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Spot assessment violates equal protection clause. (Cases in Brief).

The reassessment of a residence as a class 20 residence (single-family residence--mansion quality) was a spot assessment in violation of the equal protection clause and the uniformity provision of the state constitution, according to a New Jersey appellate court.

Marianne Centorino owns property in Tewksbury Township, New Jersey, which she purchased on September 26, 1997. At that time, the assessed value of the property for property tax purposes was $492,100. The local tax assessor reviewed the sale and sale price of the property and noted that the assessment-to-sales ratio fell under 85% because the property had been assessed at $492,100 and was sold for $730,000. Thereafter, the assessor reviewed the property's prior assessment, consulted the selling brokers, and viewed the exterior of the property while driving past it. The assessor also reviewed sales of comparable properties. The assessor concluded the property had been undervalued because it was wrongfully listed as a class 18 residence (single-family residence--good quality materials and workmanship). The assessment was valued at $601,900. Centorino appealed. The Tax Court ruled in favor of the township. Centorino appealed.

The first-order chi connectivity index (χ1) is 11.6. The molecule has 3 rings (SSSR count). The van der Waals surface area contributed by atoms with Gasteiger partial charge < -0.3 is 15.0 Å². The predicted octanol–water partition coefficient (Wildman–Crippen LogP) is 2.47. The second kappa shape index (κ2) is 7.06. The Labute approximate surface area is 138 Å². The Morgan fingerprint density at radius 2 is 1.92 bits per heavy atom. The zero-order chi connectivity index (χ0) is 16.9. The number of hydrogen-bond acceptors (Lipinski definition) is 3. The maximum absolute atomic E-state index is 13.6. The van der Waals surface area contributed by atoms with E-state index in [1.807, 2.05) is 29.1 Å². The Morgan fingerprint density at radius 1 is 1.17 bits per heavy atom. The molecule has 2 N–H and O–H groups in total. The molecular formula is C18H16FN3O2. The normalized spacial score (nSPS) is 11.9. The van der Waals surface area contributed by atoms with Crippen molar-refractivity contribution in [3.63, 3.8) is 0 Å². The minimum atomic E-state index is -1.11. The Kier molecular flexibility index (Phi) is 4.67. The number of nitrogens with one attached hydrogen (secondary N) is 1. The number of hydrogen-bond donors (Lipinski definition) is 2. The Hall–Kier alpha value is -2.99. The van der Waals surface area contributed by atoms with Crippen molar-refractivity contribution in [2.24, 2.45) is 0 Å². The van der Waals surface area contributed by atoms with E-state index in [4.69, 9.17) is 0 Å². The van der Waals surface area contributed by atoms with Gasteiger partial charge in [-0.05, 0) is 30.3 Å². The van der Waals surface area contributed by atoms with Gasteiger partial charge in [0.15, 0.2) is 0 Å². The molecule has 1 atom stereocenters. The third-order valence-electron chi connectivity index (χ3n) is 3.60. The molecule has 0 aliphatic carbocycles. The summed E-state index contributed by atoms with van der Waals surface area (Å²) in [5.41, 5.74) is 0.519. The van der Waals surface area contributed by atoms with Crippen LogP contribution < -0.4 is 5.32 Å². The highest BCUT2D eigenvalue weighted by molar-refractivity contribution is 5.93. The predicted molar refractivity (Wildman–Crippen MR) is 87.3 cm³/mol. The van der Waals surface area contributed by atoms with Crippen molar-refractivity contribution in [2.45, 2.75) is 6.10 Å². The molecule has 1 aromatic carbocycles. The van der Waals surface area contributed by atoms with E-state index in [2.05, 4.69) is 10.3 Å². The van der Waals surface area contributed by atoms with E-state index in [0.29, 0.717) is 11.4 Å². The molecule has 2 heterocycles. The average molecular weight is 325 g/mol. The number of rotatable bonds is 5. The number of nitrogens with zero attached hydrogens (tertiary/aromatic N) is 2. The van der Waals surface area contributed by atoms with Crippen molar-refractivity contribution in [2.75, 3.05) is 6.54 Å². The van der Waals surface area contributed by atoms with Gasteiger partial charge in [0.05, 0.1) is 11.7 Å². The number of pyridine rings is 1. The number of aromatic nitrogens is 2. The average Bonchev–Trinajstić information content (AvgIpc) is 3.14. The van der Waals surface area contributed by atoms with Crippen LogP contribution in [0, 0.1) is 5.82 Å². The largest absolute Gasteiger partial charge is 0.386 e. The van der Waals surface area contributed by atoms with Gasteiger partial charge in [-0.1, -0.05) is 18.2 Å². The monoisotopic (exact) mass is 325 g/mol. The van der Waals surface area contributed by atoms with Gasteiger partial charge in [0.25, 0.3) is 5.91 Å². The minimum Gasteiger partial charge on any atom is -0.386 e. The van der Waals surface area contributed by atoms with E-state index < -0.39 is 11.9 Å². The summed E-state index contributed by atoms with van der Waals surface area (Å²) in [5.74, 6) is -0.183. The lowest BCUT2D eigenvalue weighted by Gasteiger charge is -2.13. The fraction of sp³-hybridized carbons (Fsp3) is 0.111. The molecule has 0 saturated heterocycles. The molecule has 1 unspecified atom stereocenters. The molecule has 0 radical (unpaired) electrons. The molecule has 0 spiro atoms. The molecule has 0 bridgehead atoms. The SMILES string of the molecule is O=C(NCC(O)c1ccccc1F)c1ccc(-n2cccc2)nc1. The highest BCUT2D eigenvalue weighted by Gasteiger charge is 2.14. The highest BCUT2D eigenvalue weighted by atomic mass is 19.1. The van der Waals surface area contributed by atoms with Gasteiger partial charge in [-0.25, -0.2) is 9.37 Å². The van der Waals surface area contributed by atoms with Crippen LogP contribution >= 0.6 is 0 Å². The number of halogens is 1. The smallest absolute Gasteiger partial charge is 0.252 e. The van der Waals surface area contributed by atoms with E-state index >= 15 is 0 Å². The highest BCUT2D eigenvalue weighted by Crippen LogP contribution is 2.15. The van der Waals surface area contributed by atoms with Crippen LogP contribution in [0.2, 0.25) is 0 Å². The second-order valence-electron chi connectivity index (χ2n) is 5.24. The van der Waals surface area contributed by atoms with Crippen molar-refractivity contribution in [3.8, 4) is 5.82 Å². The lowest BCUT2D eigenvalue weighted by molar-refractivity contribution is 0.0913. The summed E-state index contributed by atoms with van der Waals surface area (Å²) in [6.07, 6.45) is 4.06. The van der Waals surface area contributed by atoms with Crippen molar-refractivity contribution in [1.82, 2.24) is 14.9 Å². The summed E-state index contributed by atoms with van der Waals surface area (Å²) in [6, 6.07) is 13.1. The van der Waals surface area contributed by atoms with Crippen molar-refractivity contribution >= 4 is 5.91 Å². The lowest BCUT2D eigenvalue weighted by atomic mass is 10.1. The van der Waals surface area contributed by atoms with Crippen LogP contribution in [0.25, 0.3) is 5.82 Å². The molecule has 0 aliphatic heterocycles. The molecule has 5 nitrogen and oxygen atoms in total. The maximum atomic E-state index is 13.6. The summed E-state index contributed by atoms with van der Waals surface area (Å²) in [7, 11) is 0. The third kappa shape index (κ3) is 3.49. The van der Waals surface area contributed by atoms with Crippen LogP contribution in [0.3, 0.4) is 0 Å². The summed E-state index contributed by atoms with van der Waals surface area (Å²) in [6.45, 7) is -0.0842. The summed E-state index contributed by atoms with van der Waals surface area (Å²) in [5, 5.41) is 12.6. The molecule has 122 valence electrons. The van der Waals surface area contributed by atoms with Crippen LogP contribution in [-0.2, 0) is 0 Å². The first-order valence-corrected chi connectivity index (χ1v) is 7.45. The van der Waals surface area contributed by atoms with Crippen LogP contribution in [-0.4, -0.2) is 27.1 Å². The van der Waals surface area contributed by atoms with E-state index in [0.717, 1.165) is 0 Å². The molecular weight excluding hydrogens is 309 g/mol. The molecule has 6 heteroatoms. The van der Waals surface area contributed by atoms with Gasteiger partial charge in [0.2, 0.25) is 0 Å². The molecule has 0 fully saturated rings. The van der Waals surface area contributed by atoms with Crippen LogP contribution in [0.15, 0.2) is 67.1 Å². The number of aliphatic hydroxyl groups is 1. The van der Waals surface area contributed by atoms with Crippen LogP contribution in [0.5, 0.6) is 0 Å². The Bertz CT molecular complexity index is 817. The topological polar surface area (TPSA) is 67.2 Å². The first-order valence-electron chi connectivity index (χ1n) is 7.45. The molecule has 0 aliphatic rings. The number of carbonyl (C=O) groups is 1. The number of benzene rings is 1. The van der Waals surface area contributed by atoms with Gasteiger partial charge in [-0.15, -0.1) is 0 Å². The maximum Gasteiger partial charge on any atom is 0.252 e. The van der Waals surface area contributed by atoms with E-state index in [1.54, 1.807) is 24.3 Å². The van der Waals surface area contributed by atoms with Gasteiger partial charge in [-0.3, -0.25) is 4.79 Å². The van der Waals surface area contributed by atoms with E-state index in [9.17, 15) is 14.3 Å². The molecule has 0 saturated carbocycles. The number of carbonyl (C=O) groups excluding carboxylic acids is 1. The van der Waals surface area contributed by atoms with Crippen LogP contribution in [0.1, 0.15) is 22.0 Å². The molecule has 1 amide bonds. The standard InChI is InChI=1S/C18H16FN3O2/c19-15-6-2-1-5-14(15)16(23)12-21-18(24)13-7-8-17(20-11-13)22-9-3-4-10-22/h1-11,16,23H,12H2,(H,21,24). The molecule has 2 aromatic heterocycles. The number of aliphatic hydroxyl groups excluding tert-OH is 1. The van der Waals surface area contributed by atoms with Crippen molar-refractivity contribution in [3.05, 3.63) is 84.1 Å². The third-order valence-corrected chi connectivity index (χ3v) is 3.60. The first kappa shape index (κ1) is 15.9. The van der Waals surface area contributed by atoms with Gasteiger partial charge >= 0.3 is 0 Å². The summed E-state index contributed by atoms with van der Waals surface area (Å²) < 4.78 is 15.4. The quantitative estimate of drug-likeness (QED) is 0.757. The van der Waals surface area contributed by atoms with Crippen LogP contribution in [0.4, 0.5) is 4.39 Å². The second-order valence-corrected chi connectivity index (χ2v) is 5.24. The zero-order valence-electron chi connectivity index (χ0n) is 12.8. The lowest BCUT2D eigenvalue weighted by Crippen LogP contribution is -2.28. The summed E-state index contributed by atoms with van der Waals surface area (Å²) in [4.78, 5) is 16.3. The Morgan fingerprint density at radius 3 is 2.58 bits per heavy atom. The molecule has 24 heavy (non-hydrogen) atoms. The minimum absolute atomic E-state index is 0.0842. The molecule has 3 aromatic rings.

The appellate court concluded that the assessor had singled out the property for reassessment because of its sale price. The court noted the assessor did not rely on any legitimate nonsale-related justifications, such as additions to the property, for the increase. "Reason would indicate that such an assessment decision was suspect," the court said. The Tax Court decision was reversed and the case sent back for the entry of judgment, assessing the property at the amount just prior to Centorino's purchase.

Centorino v. Tewksbury TP.

Superior Court of New Jersey

Appellate Division

December 27, 2001

(AJ/02/J.-$10)
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Title Annotation:Centorino v. Tewksbury TP
Publication:Appraisal Journal
Article Type:Brief Article
Date:Jan 1, 2003
Words:282
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